not need to be logged into GeoServer to access this page.

Figure 5.133: Demos page

5.8.1 Demo Requests


This page has example WMS, WCS and WFS requests for GeoServer that you can use, examine, and change.
Select a request from the drop down list.

Figure 5.134: Selecting demo requests


150

Chapter 5. Web Administration Interface

GeoServer User Manual, Release 2.8.0

Both Web Feature Service (Web Feature Service) as well as Web Coverage Service (Web Coverage Service)
requests will display the request URL and the XML body. Web Map Service (Web Map Service) requests will
only display the request URL.

Figure 5.135: WFS 1.1 DescribeFeatureType sample request


Click Submit to send the request to GeoServer. For WFS and WCS requests, GeoServer will automatically
generate an XML reponse.

Figure 5.136: XML reponse from a WFS 1.1 DescribeFeatureType sample request
Submitting a WMS GetMap request displays an image based on the provided geographic data.
WMS GetFeatureInfo requests retrieve information regarding a particular feature on the map image.

5.8. Demos

151

GeoServer User Manual, Release 2.8.0

Figure 5.137: OpenLayers WMS GetMap request

Figure 5.138: WMS GetFeatureInfo request

152

Chapter 5. Web Administration Interface

GeoServer User Manual, Release 2.8.0

5.8.2 SRS
GeoServer natively supports almost 4,000 Spatial Referencing Systems (SRS), also known as projections,
and more can be added. A spatial reference system defines an ellipsoid, a datum using that ellipsoid,
and either a geocentric, geographic or projection coordinate system. This page lists all SRS info known to
GeoServer.

Figure 5.139: Listing of all Spatial Referencing Systems (SRS) known to GeoServer
The Code column refers to the unique integer identifier defined by the author of that spatial reference system. Each code is linked to a more detailed description page, accessed by clicking on that code.

Figure 5.140: Details for SRS EPSG:2000


The title of each SRS is composed of the author name and the unique integer identifier (code) defined by the
Author. In the above example, the author is the European Petroleum Survey Group (EPSG) and the Code
is 2000. The fields are as follows:
5.8. Demos

153

GeoServer User Manual, Release 2.8.0

DescriptionA short text description of the SRS


WKTA string describing the SRS. WKT stands for Well Known Text
Area of ValidityThe bounding box for the SRS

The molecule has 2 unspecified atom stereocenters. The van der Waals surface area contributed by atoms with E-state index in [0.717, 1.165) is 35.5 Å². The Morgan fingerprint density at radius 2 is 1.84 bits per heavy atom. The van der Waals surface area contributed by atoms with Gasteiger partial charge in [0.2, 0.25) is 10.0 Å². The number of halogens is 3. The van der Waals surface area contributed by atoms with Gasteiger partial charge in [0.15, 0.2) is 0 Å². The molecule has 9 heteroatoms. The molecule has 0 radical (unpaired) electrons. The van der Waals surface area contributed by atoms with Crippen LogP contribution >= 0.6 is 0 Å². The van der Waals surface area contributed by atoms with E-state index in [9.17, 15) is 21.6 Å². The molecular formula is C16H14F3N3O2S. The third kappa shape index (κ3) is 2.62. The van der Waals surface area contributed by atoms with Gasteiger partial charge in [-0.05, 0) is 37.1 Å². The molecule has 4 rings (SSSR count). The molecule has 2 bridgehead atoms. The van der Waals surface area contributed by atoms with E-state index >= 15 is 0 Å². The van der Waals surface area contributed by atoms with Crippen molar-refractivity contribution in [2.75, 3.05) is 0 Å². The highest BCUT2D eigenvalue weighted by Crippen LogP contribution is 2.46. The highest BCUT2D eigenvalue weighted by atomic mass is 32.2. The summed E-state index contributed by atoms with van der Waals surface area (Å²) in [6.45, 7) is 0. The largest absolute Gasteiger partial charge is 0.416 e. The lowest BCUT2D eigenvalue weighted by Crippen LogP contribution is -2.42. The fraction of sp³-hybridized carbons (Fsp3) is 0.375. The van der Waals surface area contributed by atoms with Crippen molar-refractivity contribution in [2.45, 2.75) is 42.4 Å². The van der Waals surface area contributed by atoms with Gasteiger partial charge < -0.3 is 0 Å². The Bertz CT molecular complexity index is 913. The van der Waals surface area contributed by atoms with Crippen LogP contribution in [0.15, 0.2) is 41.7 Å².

154

Chapter 5. Web Administration Interface

CHAPTER 6

Working with Vector Data

This section discusses the vector data sources that GeoServer can access.
The standard GeoServer installation supports the loading and serving of the following data formats:

6.1 Shapefile
A shapefile is a popular geospatial vector data format.
Note: While GeoServer has robust support for the shapefile format, it is not the recommended format
of choice in a production environment. Databases such as PostGIS are more suitable in production and
offer better performance and scalability. See the section on Running in a Production Environment for more
information.

6.1.1 Adding a shapefile


A shapefile is actually a collection of files (with the extensions: .shp, .dbf, .shx, .prj, and sometimes
others). All of these files need to be present in the same directory in order for GeoServer to accurately read
them. As with all formats, adding a shapefile to GeoServer involves adding a new store to the existing
Stores through the Web Administration Interface.
Warning: The .prj file, while not mandatory, is strongly recommended when working with GeoServer
as it contains valuable projection info. GeoServer may not be able to load your shapefile without it!
To begin, navigate to Stores Add a new store Shapefile.

155

GeoServer User Manual, Release 2.8.0

Figure 6.1: Adding a shapefile as a store

156

Chapter 6. Working with Vector Data

GeoServer User Manual, Release 2.8.0

Option
Workspace
Data Source Name

Description
Enabled
URL

namespace
create spatial index
charset
memory mapped buffer
Cache and reuse memory
maps

Description
Name of the workspace to contain the store. This will also be the prefix of
the layer created from the store.
Name of the shapefile as known to GeoServer. Can be different from the
filename. The combination of the workspace name and this name will be
the full layer name (ex: topp:states).
Description of the shapefile/store.
Enables the store. If unchecked, no data in the shapefile will be served.
Location of the shapefile. Can be an absolute path (such as